Monday, August 27, 2007

Then and Now

Somerset Maugham begins the fourth Volume of his collected short stories with this preface:


In this final volume I have placed the rest of my stories the scene of which is set in Malaya. They were written long before the Second World War and I should tell the reader that the sort of life with which they deal no longer exists. When I first visited those countries the lives the white men and their wives led there differed but little from what they had been twenty-five years before. They got home leave once in five years. They had besides a few weeks leave every year. If they lived where the climate was exhausting they sought the fresh air of some hill- station not too far away; if, like some of the government servants, they lived where they might not see another white man for weeks on end, they went to Singapore so that they might consort for a time with their kind. The Times when it arrived at a station up-country, in Borneo for instance, was six weeks old, and they were lucky if they received the Singapore paper in a fortnight.

Aviation has changed all that. Even before the war people who could afford it were able to spend even their short leave at home. Papers, illustrated weeklies, magazines reached them fresh from the press. In the old days Sarawak, say, or Selangor were where they expected to spend their lives till it was time for them to retire on a pension; England was very far away and when at long intervals they went back was increasingly strange to them; their real home, their intimate friends, were in the land in which the better part of their lives was spent. But with the rapidity of communication it remained an alien land, a temporary rather than a permanent habitation, which circumstances obliged them for a spell to occupy; it was a longish halt in a life that had its roots in the Sussex downs or on the moors of Yorkshire. Their ties with the homeland, which before had insensibly loosened and sometimes broke asunder, remained fast. England, so to speak, was round the corner. They no longer felt cut off. It changed their whole outlook.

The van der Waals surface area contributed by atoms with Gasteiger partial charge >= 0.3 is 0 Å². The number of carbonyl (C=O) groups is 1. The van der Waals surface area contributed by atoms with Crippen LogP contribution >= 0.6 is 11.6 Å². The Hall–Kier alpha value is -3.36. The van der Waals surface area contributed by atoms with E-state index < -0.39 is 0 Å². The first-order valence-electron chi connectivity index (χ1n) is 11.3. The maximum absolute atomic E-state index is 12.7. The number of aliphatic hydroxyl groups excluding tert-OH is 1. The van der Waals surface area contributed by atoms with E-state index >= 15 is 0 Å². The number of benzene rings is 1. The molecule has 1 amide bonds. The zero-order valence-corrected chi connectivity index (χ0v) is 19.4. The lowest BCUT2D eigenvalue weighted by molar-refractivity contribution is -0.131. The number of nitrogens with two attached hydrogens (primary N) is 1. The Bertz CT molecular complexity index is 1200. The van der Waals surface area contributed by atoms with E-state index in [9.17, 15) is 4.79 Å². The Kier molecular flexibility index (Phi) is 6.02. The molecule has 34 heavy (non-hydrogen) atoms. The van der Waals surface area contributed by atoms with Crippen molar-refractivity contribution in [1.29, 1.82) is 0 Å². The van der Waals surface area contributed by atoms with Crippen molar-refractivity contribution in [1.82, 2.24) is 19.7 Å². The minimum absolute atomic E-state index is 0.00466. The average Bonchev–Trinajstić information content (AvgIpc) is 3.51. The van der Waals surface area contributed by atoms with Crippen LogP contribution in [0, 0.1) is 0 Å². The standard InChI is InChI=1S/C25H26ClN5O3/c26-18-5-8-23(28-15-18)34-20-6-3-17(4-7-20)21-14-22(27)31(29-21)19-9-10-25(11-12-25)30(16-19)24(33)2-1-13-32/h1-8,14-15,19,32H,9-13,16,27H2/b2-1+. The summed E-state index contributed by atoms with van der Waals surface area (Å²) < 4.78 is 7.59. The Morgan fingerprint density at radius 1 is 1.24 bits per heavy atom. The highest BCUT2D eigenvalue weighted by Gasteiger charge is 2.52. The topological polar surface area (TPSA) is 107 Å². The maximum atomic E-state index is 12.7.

The countries of which I wrote were then at peace. It may be that some of those peoples, Malays, Dyaks, Chinese, were restive under the British rule, but there was no outward sign of it. The British gave them justice, provided them with hospitals and schools, and encouraged their industries. There was no more crime than anywhere else. An unarmed man could wander through the length of the Federated Malay States in perfect safety. The only real trouble was the low price of rubber.

(W Somerset Maugham, Collected Short Stories, Volume Four)

I am a big fan of Somerset Maugham. I have always loved his stories and since coming out here have liked them even more. So many are set in this part of the world. Living as I do now, as an expatriate, I am interested in how expats in the past have lived. What he writes here in this preface is true now only more so. Aviation, so to speak, has taken off even more in recent years. There are many direct flights from Hong Kong to London each day, all full. Then there is the telephone and the internet and all the other means of mass communication.

During my recent holiday home to visit family the School situation exploded. I was able to talk with everyone I needed to on my mobile standing in a forest in Scotland and deal with letters, read reports, answer the Press, etc, etc, all from hotel room as if I was in my study back here. The time difference was a little inconvenient, and it was not how I would have chosen to spend the holiday, but geographical distance made little difference.

It’s the same now I am back. I can phone family for less than it used to cost me to phone from Scotland and email is always there. I am a child of this global village no less than anyone else, but reading these stories of an age now gone does make me wonder if we are any happier and fulfilled. There is a charm about the life they lived. It was slower, but I wonder how much more we achieve with all our rushing around and constant communications.

One thing is for sure though, it’s not going to get any slower any time soon!

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